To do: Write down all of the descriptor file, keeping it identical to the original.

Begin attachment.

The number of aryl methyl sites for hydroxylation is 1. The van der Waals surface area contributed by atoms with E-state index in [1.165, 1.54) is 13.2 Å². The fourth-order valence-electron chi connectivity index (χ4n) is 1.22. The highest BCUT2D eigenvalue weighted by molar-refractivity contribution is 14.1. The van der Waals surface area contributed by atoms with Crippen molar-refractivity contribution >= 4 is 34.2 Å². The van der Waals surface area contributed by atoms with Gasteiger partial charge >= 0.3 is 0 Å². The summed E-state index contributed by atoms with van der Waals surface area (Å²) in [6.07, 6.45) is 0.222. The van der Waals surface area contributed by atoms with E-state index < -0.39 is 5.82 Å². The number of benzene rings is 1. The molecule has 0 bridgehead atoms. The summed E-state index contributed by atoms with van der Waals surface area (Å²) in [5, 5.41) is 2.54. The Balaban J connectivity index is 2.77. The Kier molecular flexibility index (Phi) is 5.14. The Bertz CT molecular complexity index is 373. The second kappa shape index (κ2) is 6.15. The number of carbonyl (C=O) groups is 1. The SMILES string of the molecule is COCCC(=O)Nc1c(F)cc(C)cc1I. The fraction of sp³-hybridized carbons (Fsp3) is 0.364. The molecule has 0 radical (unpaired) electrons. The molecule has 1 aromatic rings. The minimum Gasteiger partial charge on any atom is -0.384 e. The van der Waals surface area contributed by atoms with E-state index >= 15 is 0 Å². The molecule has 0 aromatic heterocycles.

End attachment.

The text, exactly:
The number of aryl methyl sites for hydroxylation is 1. The van der Waals surface area contributed by atoms with E-state index in [1.165, 1.54) is 13.2 Å². The fourth-order valence-electron chi connectivity index (χ4n) is 1.22. The highest BCUT2D eigenvalue weighted by molar-refractivity contribution is 14.1. The van der Waals surface area contributed by atoms with Crippen molar-refractivity contribution >= 4 is 34.2 Å². The van der Waals surface area contributed by atoms with Gasteiger partial charge >= 0.3 is 0 Å². The summed E-state index contributed by atoms with van der Waals surface area (Å²) in [6.07, 6.45) is 0.222. The van der Waals surface area contributed by atoms with E-state index < -0.39 is 5.82 Å². The number of benzene rings is 1. The molecule has 0 bridgehead atoms. The summed E-state index contributed by atoms with van der Waals surface area (Å²) in [5, 5.41) is 2.54. The Balaban J connectivity index is 2.77. The Kier molecular flexibility index (Phi) is 5.14. The Bertz CT molecular complexity index is 373. The second kappa shape index (κ2) is 6.15. The number of carbonyl (C=O) groups is 1. The SMILES string of the molecule is COCCC(=O)Nc1c(F)cc(C)cc1I. The fraction of sp³-hybridized carbons (Fsp3) is 0.364. The molecule has 0 radical (unpaired) electrons. The molecule has 1 aromatic rings. The minimum Gasteiger partial charge on any atom is -0.384 e. The van der Waals surface area contributed by atoms with E-state index >= 15 is 0 Å². The molecule has 0 aromatic heterocycles.